EDIT, March 25, 2015: She was cheating on me. I'm so incredibly glad the way things worked out.
Monday, November 21, 2005
PORTLAND, Ore., Nov. 21 — A Nike Inc. corporate jet carrying seven people developed landing gear problems shortly after takeoff Monday and was preparing to make an emergency landing, officials said. Neither Nike founder Phil Knight nor any sports stars were on board, a Federal Aviation Administration spokesman said.
This is supposed to be part of something called "Me-so-cute Monday," but those who know me know that isn't a title that fits this blog. The word "cute" is decidedly too feminine. The general idea is to bravely post an old picture of yourself for the world to see. It's the brainchild of the Spinning Girl, who has a certain need to remind the world how cute she is. We'll analyze her later.
But in the spirit of friendship, (buddydom) I've agreed to participate. This is me in Key West,* in a margarita haze. Such great hair, right? Circa 1997.
*This was the trip when I participated in the Ernest Hemingway lookalike contest, under the false impression they were holding an Ernest BORGNINE contest.
Sunday, November 20, 2005
But I'm nothing if not a pleaser, so when people like Stacy flock to me for a morsel, it truly is the least I can do.
What were you doing ten years ago?
I was doing a morning radio show weekdays, called "Dave & Sue in the Morning." We were on a country station here in St. Louis, and Sue was late for work approximately 3 days a week. It was a running bit to determine what time she would arrive. Many times, she was late because she had stopped at Denny's. I hated that my alarm would go off at 3:30 am, but I would do it again. Working with Sue was great fun, and my workday was over by noon! This is the Christmas card we sent to other staffers that year. Yes, it's a black Santa.
What were you doing one year ago?
Still unpacking, after moving into a new house. Planning a holiday party for friends. Starting my blog. My one year blogiversary is coming up in a week. I had no idea how verbose and mundane I was. Or how short and choppy my sentences would be in this paragraph. God bless those who forgave my early posts and continued reading.
What were you doing yesterday?
I started by drinking a pot of the best Eight O'Clock fresh-ground coffee I've ever had. "Eight O'Clock Coffee - since 1859, a nationally recognized roaster and marketer of gourmet whole bean coffee." Then, I attended the class AAA state championship soccer game. My team lost 2-1 because of a referee who mistook his own ass for a hole in the ground. Afterward, I went to a friend's house for grilled chicken, baked cheese balls and some of the most potent Sao Paulo trip-weed I've ever smoked. (kidding, feds, only kidding) We then cha-cha'd on over to a new country bar called Saddle Ridge and watched women ride the mechanical bull. I just hated that part.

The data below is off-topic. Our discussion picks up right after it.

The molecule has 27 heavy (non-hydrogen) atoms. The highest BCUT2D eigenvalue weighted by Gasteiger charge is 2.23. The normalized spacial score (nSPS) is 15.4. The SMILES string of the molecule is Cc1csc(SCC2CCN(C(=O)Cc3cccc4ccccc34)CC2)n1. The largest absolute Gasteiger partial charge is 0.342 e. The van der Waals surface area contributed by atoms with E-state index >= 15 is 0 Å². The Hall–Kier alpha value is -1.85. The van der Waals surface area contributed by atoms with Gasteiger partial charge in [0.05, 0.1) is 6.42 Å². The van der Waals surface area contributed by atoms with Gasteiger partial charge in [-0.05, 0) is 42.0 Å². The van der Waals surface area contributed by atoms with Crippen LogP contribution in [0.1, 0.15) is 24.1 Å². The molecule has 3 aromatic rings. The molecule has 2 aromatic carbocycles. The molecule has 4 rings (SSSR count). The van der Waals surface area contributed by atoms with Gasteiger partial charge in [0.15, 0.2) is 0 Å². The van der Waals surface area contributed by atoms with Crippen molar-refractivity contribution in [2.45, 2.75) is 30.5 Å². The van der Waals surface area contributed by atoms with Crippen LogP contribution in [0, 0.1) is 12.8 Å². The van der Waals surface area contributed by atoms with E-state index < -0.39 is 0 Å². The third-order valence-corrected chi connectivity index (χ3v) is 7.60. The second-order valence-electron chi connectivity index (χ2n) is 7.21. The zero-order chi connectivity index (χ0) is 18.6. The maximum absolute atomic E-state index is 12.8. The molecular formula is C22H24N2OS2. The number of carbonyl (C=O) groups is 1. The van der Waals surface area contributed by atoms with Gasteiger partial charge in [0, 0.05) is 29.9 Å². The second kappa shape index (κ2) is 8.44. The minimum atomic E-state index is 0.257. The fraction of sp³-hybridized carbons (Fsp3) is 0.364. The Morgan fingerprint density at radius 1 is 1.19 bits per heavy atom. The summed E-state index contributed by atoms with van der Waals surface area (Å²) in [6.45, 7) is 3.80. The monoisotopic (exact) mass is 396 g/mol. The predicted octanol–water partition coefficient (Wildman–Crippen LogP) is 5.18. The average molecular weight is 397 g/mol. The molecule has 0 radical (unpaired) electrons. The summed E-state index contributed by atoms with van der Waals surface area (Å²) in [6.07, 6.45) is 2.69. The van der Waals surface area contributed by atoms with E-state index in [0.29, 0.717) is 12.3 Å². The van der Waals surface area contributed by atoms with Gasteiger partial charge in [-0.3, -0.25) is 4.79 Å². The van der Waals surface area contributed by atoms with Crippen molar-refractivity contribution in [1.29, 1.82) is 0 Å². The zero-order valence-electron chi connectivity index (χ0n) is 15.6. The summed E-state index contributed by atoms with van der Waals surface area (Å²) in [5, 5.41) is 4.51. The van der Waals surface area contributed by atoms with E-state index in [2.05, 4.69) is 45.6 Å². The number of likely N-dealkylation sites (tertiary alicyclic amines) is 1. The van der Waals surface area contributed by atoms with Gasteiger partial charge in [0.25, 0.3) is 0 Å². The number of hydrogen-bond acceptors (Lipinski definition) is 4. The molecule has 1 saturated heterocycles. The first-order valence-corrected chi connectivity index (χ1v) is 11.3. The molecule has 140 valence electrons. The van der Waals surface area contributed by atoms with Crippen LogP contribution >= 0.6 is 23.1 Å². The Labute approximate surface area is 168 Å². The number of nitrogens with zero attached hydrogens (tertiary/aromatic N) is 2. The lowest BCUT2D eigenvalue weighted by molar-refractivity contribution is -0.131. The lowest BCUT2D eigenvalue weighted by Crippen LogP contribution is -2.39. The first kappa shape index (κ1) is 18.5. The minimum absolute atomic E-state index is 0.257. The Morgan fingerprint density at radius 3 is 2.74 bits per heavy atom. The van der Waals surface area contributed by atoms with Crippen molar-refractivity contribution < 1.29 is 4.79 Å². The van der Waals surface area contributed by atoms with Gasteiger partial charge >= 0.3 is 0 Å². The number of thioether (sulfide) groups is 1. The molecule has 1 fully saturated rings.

Five snacks you enjoy
1 - Tobasco Cheezits
2 - Beef jerky (was that my outside voice?)
3 - Trail mix
4 - Popcorn
5 - Spoons of room temperature Crisco with buttermilk chasers
Five songs to which you know all the words
1 - "Happy Birthday To You"
2 - Gilligan's Island Theme
3 - "Ninety Nine Bottles of Beer on the Wall"
4 - "Heart of the Night" by Poco
5 - "Ee Mungu Nguvu Yetu," the National Anthem of Kenya
Five things you would do if you were a millionaire
1 - Purchase my neighbors' houses and totally kick them out so I could be as loud as I wanted.
2 - Buy a beach shack in the Caymans and get sand all up in it.
3 - Own a private jet with a fully stocked Krispy Kreme bar and an inflight Starbucks store.
4 - Three words: penis reduction surgery.
5 - Constantly be in the club with my homies, tryna get a lil V-I, keep it down on the low key, cause you know how it feels.
Five bad habits
1 - Cursing
2 - Not letting anyone ever hear me fart (wait, that would be a good habit)
3 - Procrastination (I can't even believe I'm finishing this damn list)
4 - Inappropriate thoughts during church
5 - Making shit up (things like I go to church)
Five things you like doing
1 - Snow skiing
2 - Travel
3 - Blogging
4 - Eating, trying unique restaurants
5 - Shoe shopping with Charles Nelson Riley
Five things you would never wear again (kind of a girly question)
1 - Lederhosen (just kidding, I'll wear them again)
2 - Knee socks with stripes around the top
3 - Inappropriate latex
4 - Girdle
5 - Pasties
Five favorite toys
1 - Laptop
2 - TiVo
3 - Treo
4 - Meo
5 - Mayo
I shall not, at this time, tag anyone... that's not how I roll. If you're interested in doing this, be my guest. But first, do some real, honest soul searching... because you might not be as interesting as me.
Saturday, November 19, 2005
Those who are charged with working directly with "the client," the teachers and nurses, are grossly taken for granted, while school administrators and doctors steal the spoils. Fortunately for all of us, these positions are usually filled by people with great passion and love for what they do. A labor of love it is, to teach and influence children, and treat the sick. Thank you.
Plus, I've had some pretty good fantasies that involve teachers and nurses. Thank you for those, too.
I got off on a tangent.